By: Cheryl Camin Murray
On January 25, 2013, the U.S. Department of Health and Human Services (HHS) published the highly anticipated Omnibus Rule, which makes extensive changes (as promulgated by the Health Information Technology for Economic and Clinical Health Act (HITECH Act)) to the privacy and security regulations under the Health Insurance Portability and Accountability Act (HIPAA). The Omnibus Rule is effective March 26, 2013. However, the deadline for compliance with the Omnibus Rule is not until September 23, 2013.
Covered entities, such as health care providers and health plans, as well as their vendors and contractors, referred to as “business associates” must comply with the Omnibus Rule. So, what needs to be done? A number of action items should be taken by September 23rd, some of which include:
Notice of Privacy Practices:
Notice of Privacy Practices need to be updated to include:
(i) A description of the types of uses or disclosures that require an authorization.
(ii) If a covered entity uses protected health information (also referred to as “PHI”) for fundraising activities, a statement that the covered entity may contact the individual to raise funds and the individual has the right to opt out of such communication.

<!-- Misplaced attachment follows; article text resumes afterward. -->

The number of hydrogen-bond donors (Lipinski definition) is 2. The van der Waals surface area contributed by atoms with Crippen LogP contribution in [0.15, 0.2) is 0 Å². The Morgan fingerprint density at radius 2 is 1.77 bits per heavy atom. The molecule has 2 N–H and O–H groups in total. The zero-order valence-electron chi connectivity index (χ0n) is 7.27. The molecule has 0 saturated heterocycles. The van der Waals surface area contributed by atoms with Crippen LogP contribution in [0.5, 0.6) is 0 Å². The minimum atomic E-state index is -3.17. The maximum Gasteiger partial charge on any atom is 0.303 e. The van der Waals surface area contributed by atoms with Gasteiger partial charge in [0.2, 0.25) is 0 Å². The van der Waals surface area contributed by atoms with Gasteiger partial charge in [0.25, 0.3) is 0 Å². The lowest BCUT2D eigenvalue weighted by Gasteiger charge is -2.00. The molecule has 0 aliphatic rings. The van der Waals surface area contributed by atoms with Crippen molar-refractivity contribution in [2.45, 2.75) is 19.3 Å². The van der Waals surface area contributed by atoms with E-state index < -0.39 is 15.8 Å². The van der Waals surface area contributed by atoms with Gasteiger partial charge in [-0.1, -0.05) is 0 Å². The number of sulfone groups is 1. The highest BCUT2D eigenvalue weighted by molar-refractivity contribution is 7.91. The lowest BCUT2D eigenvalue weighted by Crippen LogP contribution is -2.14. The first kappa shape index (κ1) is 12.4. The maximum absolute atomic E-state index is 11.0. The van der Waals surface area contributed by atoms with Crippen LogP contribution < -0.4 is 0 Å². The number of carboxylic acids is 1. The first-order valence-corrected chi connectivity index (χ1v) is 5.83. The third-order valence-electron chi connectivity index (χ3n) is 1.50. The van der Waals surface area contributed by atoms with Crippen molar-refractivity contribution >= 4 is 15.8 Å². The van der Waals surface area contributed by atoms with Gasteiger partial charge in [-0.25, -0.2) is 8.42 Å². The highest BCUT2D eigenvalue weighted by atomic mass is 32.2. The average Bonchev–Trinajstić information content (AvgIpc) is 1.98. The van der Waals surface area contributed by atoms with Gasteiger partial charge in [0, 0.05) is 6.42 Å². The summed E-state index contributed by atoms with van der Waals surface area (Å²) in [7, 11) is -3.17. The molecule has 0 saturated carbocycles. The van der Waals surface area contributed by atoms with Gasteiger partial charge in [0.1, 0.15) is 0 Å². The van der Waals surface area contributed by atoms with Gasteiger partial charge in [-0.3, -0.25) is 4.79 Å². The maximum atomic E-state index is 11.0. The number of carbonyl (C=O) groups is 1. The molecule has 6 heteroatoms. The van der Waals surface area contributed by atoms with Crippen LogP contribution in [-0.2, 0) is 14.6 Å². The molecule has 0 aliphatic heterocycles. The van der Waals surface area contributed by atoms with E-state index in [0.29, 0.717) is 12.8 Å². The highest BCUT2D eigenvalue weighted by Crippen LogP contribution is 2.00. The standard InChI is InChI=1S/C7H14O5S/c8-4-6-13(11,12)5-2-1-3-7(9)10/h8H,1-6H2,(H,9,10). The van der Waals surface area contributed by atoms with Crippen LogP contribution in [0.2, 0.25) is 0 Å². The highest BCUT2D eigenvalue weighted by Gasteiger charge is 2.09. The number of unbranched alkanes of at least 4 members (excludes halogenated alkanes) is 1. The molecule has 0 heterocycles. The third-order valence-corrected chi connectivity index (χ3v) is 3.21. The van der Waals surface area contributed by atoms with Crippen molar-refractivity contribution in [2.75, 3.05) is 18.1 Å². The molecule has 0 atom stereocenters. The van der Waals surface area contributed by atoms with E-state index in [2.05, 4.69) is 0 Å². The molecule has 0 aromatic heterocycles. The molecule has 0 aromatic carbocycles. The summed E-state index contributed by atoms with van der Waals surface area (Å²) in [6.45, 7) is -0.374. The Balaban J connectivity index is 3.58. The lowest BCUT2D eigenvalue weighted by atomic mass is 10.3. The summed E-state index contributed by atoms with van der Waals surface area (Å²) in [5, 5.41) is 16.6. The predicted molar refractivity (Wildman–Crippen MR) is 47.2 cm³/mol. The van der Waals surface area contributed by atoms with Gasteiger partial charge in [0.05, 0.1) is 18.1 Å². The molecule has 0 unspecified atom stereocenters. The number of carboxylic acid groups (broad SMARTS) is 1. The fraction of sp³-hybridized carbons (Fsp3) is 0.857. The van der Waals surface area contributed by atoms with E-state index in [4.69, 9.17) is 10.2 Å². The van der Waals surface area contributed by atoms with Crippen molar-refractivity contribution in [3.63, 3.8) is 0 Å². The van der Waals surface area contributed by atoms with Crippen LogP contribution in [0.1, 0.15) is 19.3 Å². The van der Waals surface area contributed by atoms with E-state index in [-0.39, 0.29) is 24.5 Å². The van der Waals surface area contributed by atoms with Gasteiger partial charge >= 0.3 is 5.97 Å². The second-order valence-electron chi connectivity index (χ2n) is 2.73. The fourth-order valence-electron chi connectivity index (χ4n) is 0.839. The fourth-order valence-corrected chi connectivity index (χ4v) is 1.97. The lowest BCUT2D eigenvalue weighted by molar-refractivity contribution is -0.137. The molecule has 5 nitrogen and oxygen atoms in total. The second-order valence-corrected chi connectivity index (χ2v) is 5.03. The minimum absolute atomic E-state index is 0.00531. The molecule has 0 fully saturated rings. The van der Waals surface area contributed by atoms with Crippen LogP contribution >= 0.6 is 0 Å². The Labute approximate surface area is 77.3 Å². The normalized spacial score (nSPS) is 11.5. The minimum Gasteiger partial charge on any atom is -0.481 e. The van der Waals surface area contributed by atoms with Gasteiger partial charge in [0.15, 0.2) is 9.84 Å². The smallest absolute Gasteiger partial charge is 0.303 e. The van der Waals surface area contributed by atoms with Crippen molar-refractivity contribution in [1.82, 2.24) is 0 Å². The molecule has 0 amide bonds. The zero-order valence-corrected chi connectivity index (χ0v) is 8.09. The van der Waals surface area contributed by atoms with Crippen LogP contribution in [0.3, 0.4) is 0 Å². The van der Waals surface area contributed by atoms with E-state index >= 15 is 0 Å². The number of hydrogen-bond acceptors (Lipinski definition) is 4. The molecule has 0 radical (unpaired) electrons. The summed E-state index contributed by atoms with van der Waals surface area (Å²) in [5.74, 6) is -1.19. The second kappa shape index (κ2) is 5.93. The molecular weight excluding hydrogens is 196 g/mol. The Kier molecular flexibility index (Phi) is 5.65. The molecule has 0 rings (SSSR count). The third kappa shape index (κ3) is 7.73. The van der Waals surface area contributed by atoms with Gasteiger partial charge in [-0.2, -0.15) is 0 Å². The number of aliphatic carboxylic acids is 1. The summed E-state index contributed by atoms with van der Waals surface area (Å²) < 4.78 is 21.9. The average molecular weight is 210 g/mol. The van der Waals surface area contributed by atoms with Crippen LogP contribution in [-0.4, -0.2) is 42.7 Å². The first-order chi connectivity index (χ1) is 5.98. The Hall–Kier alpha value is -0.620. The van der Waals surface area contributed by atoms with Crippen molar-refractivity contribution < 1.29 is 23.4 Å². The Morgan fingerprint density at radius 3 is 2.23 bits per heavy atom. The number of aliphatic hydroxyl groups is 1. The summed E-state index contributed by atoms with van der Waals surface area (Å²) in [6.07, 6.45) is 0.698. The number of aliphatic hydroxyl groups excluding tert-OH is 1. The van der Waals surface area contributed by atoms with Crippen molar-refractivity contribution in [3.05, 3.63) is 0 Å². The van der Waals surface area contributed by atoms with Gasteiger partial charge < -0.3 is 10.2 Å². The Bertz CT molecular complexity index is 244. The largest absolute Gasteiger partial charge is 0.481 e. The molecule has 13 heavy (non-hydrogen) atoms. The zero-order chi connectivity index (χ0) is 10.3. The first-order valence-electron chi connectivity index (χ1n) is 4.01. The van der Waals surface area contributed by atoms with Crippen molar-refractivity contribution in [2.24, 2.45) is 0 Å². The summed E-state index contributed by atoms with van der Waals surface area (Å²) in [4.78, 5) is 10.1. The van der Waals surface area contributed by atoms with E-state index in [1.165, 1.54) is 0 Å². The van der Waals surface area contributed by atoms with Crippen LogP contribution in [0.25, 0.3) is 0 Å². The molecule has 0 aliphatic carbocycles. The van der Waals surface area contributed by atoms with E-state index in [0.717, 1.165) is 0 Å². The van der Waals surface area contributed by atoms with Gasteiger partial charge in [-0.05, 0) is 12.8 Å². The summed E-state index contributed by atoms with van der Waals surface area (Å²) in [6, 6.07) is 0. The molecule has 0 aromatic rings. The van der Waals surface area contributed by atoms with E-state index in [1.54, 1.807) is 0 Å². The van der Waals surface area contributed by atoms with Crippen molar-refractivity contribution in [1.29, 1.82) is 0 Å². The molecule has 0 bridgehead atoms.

(iii) If a covered entity is a health plan and intends to use PHI for underwriting purposes, a statement that the covered entity is prohibited from using or disclosing PHI that is genetic information for such purposes.
(iv) A statement that a covered entity (that is a health care provider) is not required to agree to an individual’s request for a restriction, except in the case of a request to restrict the disclosure of PHI to a health plan if (a) the disclosure is for the purpose of carrying out payment or health care operations; and (b) the PHI pertains solely to a health care item or service for which the individual has paid the covered entity in full.
(v) An explanation that the covered entity is required to notify affected individuals following a breach of unsecured protected health information.
Generally, under the HIPAA, if there is a material change to the notice, then the health plan must provide the revised notice (or information about the material change and how to obtain the revised notice) to the individuals then covered by the plan within 60 days of the revision to the notice. For a health plan that posts the notice on its website, it must also post the change or its revised notice on its website by the effective date of the change. The revised notice, required under the Omnibus Rule, or information about the material change and how to obtain the revised notice, must be provided within 60 days of the compliance date (i.e. September 23, 2013) and, therefore, for most participants would be included in the health plan’s annual enrollment materials. If the health plan posts its notice on a website, then the health plan must post the revised notice by September 23, 2013.